Tuesday, March 26, 2013
Garden History - Gardeners - Free Blacks
Throughout the 18th & 19th centuries, free African Americans also hired on to assist with garden chores during the growing season. Records of such temporary employments are very difficult to find. Rather than hiring on for a season, free blacks usually assisted with specific chores as they needed to be completed.
Craftsman Willaim Faris kept a diary in the town of Annapolis, Maryland, between 1792 & 1804. During that period a total of 16 free black men helped town craftsman William Faris with garden tasks. Most were permanent free black residents of the town, but some were passing through & hiring themselves out as garden laborers for a season.
In the spring of 1792, Faris hired a black garden helper, Peter Shorter. Two days later the craftsman learned that Shorter was a runaway slave, & he immediately discharged the man. Faris recorded in his journal, that he usually paid 12 pounds per annum to his free black helpers. He did not specify in his diary the amount of work expected from the workers for pounds per month.
By 1790, blacks composed a third of Maryland’s population. In the city of Annapolis at the time of the 1800 census, out of a total population of 2,212 persons, there were 646 slaves & 273 free blacks. Between 1790 & 1800, the population of free blacks in Maryland increased about 144 percent. Slavery grew at a much slower rate.
One dramatic increase in the number of free blacks occurred as a result of the slave uprising in the French colony of Saint Dominique led by Toussaint L’ Ouverture. About 2,000 French-speaking refugees, including well over 500 of black or mixed racial ancestry, arrived in Maryland during the summer of 1793. Faris noted in his diary, “July 10, 1793. Yesterday & too Day there has been between 30 & 40 Vessels went to Baltimore, the most of the full of French people…one Vessel had near 1200 on board.”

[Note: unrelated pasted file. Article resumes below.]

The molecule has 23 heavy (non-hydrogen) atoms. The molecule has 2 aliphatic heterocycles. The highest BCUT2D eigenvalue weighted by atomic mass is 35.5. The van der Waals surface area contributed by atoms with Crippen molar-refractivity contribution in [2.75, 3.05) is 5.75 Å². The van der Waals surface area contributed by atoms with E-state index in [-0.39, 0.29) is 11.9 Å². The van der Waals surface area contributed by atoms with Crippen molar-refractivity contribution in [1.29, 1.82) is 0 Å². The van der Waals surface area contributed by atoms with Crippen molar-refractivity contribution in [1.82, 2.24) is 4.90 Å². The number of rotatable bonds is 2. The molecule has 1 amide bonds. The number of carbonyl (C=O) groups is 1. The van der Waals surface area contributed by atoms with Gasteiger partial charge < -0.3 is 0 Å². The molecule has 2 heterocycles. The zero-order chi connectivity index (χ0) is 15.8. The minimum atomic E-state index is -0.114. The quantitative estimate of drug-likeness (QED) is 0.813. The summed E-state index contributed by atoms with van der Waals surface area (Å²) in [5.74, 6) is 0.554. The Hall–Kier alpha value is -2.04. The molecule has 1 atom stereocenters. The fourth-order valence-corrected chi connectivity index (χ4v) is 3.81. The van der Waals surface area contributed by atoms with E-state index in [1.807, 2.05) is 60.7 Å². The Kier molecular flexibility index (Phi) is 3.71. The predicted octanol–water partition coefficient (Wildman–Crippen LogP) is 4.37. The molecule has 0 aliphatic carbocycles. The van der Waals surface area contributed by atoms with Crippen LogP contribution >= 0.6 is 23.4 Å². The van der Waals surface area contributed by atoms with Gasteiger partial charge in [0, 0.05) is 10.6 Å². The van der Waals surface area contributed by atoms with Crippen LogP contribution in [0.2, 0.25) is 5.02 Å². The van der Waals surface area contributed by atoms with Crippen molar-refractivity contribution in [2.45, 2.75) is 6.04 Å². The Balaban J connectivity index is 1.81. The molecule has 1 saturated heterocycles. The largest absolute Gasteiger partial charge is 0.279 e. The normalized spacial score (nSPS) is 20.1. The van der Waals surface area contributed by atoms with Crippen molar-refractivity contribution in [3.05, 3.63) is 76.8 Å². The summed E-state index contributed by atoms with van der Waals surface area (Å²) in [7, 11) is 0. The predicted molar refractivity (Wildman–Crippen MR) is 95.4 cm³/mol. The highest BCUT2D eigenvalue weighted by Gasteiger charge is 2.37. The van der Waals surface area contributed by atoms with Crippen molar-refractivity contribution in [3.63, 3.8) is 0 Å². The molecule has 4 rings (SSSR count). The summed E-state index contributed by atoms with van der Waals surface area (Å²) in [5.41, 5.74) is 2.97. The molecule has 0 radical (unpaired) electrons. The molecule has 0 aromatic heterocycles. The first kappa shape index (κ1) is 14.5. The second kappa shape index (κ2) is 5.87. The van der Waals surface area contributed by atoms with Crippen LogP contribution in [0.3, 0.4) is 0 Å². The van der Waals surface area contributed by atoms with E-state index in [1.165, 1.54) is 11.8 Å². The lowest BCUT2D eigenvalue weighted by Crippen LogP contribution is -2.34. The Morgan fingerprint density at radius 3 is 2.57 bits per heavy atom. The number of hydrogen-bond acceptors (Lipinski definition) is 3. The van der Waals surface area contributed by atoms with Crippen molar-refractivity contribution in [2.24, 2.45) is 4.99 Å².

After this French settlement, free black & white French gardeners-for-hire began searching for work in the Chesapeake. These gardeners had a significant influence on Mid-Atlantic & Upper South pleasure gardening, as they introduced tropical varieties of plants & new garden designs into the region.
French-speaking gardeners became so numerous, that Maryland seedsmen Sinclair & Moore published their 1825 trade catalogue in French as well as English. The contributions of the French refugee gardeners from Saint Dominique were extolled by orator John Pendleton Kennedy at the first exhibition of the Horticultural Society of Maryland: “They brought with the….the knowledge of plants & garden stuffs. After their arrival…Baltimore became distinguished for the profusion & excellence of fruits & vegetables.”
Throughout most of the 18th century, indentured white servants & free & slave blacks were the backbone of the garden labor force in the Mid-Atlantic & Upper South. White free white professional gardeners & nurserymen began to appear after the Revolution in the urban areas, it is likely that, until the Civil War, most rural Mid-Atlantic & Upper South pleasure gardens in Maryland were maintained by black gardeners, some of them free but most of them slaves.